Which means that, on the DVD, we are presented with a grouping of now dated Disney titles “coming” to theaters or home video. Some play by default, but all are available on the disc’s very funny, Pixar skewered Sneak Peeks menu, including the teaser for Pixar’s Brad Bird-directed Ratatouille and, all in anamorphic widescreen, previews for Disney’s Meet The Robinsons, the Peter Pan Platinum Edition, Disney’s Blu-Ray, a short Cars-themed NASCAR advertisement for Disney’s ESPN channel and the movie’s video game. Ahh, that company synergy smell!


On to Cars’ DVD extras proper, and first up, though nowhere as promoted as another short on the disc, is the animated film that played with Cars in theaters, One Man Band, presented correctly in 2.39:1 anamorphic widescreen. As per normal, it’s the simple set up that pays off in a Pixar short, and One Man Band is no exception, its short four-and-a-half minute length proving that less is indeed more. Those who love the film would do well to seek out The Pixar Short Films Collection, where it comes with commentary from writer-directors Andrew Jimenez and Mark Andrews.


The “big extra” on the DVD is the specially produced Mater And The Ghostlight animated short, here shown in its direct-to-DVD screen dimensions of 1.78:1 anamorphic widescreen and lasting a generous seven minutes. Depending on how much you liked the Mater character will impress how much you go for the short, but as noted above, I felt that the bonding sequence in the main feature might have played much better as a set-up for this film, which essentially expands upon an idea from that moment anyway. It’s fun and breezy, with a killer post-credit end gag, but feels more like the bonus promotional item that it really is, not being clear if its supposed to be set during, or after, the main feature.


Inspiration For Cars is our token look behind the scenes that mostly has John Lasseter, and most touchingly co-director Joe Ranft, talking up the film for 16 minutes. We get a glimpse at the many hours footage the crew shot in 2001 on the real Route 66, highlights and nice touches including finding out that Lasseter’s own Dad was in car sales, and that Route 66 historian and the directors’ guide along their road trip, Michael Wallis, was asked to provide the voice of Radiator Springs’ Sheriff as a thank-you. Wallis gets a lot of screen time in the road footage, we also hear from John’s Dad Paul, who talks about the family’s car vacation trips, and take a peek at John’s own family home movies. It gets a little close to repeating Lasseter’s paean to small town America, but it’s interesting to see the real life racers and personalities who inspired characters in the film (it started life as the story of an electric car in a gas-guzzling world), though Lasseter perhaps comes off as “trying too hard” to make everyone else see what he’s seeing, and it’s a surprisingly adult and dry production featurette for what is ostensibly a light-hearted kids disc.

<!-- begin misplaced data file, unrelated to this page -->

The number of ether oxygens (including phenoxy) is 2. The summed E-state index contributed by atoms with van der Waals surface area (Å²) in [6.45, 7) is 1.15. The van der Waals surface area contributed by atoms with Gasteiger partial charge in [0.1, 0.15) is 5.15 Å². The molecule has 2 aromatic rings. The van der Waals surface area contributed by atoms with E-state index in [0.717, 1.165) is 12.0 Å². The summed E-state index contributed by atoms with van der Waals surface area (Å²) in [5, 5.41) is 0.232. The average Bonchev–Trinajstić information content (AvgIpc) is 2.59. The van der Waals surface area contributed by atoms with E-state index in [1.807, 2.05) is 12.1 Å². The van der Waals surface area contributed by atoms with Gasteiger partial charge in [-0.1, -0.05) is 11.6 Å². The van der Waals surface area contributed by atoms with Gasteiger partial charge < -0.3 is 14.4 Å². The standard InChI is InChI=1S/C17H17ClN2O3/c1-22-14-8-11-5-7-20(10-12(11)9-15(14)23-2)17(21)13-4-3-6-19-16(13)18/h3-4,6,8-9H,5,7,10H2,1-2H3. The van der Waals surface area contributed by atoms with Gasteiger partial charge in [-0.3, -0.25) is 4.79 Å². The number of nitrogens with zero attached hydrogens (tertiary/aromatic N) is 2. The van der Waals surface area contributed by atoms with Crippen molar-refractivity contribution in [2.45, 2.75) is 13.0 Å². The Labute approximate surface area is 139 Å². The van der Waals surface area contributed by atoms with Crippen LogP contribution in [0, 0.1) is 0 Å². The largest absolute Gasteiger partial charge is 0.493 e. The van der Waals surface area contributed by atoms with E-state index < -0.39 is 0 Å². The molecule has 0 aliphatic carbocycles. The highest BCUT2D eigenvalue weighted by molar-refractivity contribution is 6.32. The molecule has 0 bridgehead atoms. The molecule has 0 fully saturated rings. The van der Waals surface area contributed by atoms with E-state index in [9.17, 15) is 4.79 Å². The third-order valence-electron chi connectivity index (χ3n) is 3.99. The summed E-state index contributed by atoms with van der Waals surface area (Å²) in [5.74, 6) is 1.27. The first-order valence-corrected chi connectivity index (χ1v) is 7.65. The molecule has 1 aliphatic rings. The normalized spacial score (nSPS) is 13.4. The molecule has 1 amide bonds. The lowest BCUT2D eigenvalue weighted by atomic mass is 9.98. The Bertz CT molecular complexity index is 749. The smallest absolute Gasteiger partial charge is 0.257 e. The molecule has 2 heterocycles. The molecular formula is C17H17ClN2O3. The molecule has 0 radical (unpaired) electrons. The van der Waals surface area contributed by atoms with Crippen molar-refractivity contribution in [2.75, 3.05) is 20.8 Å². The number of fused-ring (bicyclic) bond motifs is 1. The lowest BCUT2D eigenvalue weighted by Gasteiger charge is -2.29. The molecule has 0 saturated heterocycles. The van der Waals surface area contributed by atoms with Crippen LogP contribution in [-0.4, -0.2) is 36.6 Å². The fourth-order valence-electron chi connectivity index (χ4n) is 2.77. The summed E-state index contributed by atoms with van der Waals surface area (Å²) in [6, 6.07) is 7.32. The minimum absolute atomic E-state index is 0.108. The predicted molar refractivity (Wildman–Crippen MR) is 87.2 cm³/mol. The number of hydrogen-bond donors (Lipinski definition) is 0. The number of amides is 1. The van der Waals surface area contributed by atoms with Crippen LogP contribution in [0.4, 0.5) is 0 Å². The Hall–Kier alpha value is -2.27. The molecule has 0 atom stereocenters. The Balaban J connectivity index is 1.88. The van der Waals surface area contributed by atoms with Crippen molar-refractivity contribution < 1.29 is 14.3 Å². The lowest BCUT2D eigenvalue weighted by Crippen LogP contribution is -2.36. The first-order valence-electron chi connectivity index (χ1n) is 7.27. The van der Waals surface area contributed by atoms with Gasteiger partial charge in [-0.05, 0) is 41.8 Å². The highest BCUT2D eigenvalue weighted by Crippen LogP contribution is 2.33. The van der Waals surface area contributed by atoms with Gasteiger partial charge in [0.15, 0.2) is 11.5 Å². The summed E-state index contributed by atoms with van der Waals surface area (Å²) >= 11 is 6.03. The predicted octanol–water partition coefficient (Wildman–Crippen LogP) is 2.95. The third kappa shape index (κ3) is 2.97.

Lastly on the DVD, we come to a selection of Deleted Scenes, that run well over 10 minutes using the handy Play All option. Introduced briefly in voice over by director Lasseter, four animated storyboard sequences play out in all, with the best of the bunch being an alternative – and more “plausible” – explanation for McQueen’s drop off from his truck (look out for Lightning’s original sticker number 57, marking Lasseter’s birth year before it was changed to 95 in respect of Toy Story’s groundbreaking debut), and a “bodywork swap” scene that’s all too clear as to why it ended up being junked. Though there’s a lack of the really meaty features usually associated with Pixar’s DVDs, the “More!” of the back packaging refers to the End Credit “Epilogue” Sequence, playable without the distraction of those bothersome crew member names and blown up to fill the widescreen frame.


Actually, it’s a nice touch to be able to see the detail close up, and keep your eye out for an Easter Egg on the main menu (if you let it run through long enough – hint: “Dinoco”). This plays an extended deleted clip from the Epilogue: a short section of a Cars take on Boundin’ (would it have been called “Drivin’”?) in which the similarities between the Jackalope from Bud Luckey’s delightful short and Mater (which I found hysterical after I’d made the point during the main feature) are made all too obvious!